4. Painting

Once my primer was completely dry, I poured out my paint! I used Valspar Latex indoor/outdoor paint in a gloss finish.  The finish can be gloss or satin, it won't matter because the sealer will determine the final finish or sheen.


To sort of "extend the life of the paint", I added Floetrol, a paint conditioner to slow down the drying time of the paint, which in turn will minimize any roller or brush strokes. This is for latex paints only and will not alter the color of your paint.  

Before you start painting, use a fine grit sanding sponge to sand and smooth away any drips from the primer.  

I used a 6 inch roller brush to paint the top and sides of the dresser and a high quality 2 inch angled brush for the grooves.  You also want to go back and brush away the edge marks from the foam roller. This is also where the Floetrol comes in handy, it gives you time to go back and smooth away any marks from the roller or paint brush.  

Once the first coat was fully dry (4-6 hours), I sanded with a fine grit sanding sponge, wiped away any debris and then went to paint the second coat and let that dry for 24 hours.

I ended up using half of the quart of paint and about half of the Floetrol bottle.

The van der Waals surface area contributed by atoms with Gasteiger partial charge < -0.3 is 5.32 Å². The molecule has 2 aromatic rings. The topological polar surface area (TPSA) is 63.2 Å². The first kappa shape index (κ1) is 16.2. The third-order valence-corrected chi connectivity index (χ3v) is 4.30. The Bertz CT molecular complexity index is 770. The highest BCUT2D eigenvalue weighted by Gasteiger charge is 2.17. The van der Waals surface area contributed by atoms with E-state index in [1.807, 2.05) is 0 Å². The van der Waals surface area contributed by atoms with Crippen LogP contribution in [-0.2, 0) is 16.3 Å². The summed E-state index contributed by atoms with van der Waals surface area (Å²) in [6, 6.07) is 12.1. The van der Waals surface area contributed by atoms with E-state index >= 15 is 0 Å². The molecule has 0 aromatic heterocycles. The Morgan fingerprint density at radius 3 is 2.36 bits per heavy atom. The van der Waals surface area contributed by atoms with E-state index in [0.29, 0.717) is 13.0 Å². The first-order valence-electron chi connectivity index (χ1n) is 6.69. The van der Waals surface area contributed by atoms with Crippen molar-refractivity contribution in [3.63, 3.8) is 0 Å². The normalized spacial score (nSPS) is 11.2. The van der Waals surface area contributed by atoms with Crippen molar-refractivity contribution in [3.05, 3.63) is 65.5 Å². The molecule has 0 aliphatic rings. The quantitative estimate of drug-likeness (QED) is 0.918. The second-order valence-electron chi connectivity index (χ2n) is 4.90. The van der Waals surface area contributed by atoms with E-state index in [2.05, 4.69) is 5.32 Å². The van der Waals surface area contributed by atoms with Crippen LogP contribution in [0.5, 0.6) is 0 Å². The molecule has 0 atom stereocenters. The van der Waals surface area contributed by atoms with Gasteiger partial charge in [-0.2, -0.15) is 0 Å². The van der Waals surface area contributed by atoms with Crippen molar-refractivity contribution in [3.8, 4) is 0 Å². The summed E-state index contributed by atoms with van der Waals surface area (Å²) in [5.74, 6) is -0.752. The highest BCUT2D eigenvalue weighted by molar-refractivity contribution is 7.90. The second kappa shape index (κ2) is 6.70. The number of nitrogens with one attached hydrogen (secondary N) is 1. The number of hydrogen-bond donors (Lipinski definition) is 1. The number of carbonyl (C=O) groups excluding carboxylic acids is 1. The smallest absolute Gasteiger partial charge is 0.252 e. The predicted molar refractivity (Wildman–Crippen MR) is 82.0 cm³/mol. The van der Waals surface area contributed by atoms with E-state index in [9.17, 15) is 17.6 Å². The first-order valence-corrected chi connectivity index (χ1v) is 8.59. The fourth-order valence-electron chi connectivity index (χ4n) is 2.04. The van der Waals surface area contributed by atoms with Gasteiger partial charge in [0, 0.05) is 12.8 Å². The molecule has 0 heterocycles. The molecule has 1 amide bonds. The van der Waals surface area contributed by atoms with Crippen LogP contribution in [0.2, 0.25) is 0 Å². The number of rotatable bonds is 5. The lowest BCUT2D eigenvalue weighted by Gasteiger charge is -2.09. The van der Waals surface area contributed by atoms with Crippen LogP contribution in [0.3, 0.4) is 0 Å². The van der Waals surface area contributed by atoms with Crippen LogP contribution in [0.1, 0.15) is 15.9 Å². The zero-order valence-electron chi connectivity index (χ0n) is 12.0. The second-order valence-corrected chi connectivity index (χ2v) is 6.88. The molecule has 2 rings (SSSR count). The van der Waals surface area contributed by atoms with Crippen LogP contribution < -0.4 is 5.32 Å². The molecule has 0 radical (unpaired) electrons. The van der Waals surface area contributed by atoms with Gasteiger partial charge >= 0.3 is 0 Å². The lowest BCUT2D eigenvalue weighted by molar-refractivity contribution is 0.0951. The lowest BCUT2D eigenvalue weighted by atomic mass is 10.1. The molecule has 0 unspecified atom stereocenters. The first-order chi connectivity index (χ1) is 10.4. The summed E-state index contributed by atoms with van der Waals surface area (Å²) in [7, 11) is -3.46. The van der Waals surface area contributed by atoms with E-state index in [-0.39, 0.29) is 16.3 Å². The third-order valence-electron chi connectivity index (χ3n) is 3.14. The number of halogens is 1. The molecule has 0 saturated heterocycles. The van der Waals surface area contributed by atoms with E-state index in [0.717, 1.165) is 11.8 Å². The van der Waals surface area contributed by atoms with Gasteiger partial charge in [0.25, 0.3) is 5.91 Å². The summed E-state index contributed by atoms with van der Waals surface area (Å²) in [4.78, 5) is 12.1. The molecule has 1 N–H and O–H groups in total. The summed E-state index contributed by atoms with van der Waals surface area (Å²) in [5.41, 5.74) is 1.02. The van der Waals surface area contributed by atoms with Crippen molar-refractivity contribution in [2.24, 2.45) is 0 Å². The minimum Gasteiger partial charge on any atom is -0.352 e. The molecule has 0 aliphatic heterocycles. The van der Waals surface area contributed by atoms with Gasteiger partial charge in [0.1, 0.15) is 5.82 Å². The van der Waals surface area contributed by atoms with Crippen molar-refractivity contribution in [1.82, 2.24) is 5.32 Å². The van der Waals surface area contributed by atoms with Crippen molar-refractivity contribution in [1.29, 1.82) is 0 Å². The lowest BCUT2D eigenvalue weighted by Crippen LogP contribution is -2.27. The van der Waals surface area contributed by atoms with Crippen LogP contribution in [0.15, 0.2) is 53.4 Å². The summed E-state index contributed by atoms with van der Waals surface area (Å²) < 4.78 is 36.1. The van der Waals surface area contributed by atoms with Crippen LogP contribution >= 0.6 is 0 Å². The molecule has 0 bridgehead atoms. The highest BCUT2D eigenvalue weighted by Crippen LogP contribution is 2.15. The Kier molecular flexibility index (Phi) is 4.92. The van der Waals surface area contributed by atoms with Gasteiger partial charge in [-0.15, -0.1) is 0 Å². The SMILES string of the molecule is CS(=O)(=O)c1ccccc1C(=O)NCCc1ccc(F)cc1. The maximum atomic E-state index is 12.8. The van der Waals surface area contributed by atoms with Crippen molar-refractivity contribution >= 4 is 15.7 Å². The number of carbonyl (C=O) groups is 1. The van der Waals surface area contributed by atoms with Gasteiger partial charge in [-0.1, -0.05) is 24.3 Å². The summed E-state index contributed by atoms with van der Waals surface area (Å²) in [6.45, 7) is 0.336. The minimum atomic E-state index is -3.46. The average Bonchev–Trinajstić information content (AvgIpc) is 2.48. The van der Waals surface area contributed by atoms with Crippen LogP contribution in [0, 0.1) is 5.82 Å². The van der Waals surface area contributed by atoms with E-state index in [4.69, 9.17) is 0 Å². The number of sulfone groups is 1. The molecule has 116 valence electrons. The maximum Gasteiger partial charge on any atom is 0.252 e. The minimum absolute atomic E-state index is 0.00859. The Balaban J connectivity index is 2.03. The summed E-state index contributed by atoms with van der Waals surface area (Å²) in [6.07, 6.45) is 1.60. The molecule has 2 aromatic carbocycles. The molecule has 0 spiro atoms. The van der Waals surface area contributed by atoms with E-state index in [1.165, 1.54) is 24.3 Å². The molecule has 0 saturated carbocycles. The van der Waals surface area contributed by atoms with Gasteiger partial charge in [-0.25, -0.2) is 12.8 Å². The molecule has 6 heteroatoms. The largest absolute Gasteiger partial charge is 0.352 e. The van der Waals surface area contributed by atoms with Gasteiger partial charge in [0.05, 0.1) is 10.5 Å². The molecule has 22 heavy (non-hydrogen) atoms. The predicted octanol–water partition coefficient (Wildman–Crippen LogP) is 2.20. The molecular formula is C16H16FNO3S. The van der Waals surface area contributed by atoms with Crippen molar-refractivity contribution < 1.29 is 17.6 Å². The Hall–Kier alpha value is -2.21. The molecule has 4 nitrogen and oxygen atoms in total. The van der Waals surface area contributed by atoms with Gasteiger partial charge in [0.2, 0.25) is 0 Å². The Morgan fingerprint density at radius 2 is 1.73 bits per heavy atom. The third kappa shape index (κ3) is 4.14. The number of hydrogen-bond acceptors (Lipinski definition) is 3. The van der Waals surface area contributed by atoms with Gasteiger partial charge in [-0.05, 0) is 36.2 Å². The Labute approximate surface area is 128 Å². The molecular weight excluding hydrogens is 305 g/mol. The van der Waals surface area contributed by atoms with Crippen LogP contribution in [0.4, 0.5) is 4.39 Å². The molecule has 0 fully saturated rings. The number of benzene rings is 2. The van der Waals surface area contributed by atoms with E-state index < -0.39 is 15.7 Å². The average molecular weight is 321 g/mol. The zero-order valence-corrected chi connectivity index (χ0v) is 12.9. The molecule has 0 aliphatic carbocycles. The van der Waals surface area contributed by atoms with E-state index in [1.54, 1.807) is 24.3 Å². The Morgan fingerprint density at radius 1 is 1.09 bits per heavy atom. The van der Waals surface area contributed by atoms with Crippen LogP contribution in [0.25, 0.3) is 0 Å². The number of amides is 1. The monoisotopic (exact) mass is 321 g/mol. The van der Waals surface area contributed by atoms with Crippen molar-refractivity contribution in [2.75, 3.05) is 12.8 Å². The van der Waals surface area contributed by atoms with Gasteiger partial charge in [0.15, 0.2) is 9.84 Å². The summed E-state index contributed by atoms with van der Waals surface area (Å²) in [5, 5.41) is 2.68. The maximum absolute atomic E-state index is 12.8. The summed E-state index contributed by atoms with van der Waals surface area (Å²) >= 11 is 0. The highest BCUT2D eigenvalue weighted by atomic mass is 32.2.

5. Protectant

Unless you have the patience to let your paint fully cure for a whole month, you definitely need to seal all your hard work with a protectant.

After your second coat of paint has dried for 24 hours, apply a WATER based polyurethane to protect the surface.  I used one can of spray paint to do three coats, letting the coats dry in between for half an hour each.  Do not use oil based if you're using white or any light paint, it will yellow over time.  Oil based polyurethane is fine for a dark color.

Once it's dry, it's ready to use but it's best to handle it ever so lightly just for a day or two.

6. Final touches

If you're adding hardware by drilling new holes, you would do it before sealing the paint, just in case you had to go back and fix anything with paint.  I wasn't changing the hardware or drilling new holes so I screwed them back in at the end.  I cheaped out and didn't have the heart to pay $5 a handle for the ones I liked, especially since I would need 14 handles.  So I bought a white primer and paint spray bottle and blasted a super thick coat of paint on them.  This was at the end of my night and I just wanted to sleep!  In hindsight, I should've done two light coats, waiting for each one to dry.  But now these have the "distressed" look and I kinda like it!

Once it's all done, you are ready to assemble and admire!

I also lined the drawers with some contact paper I had leftover from the pantry.  :)

Good luck!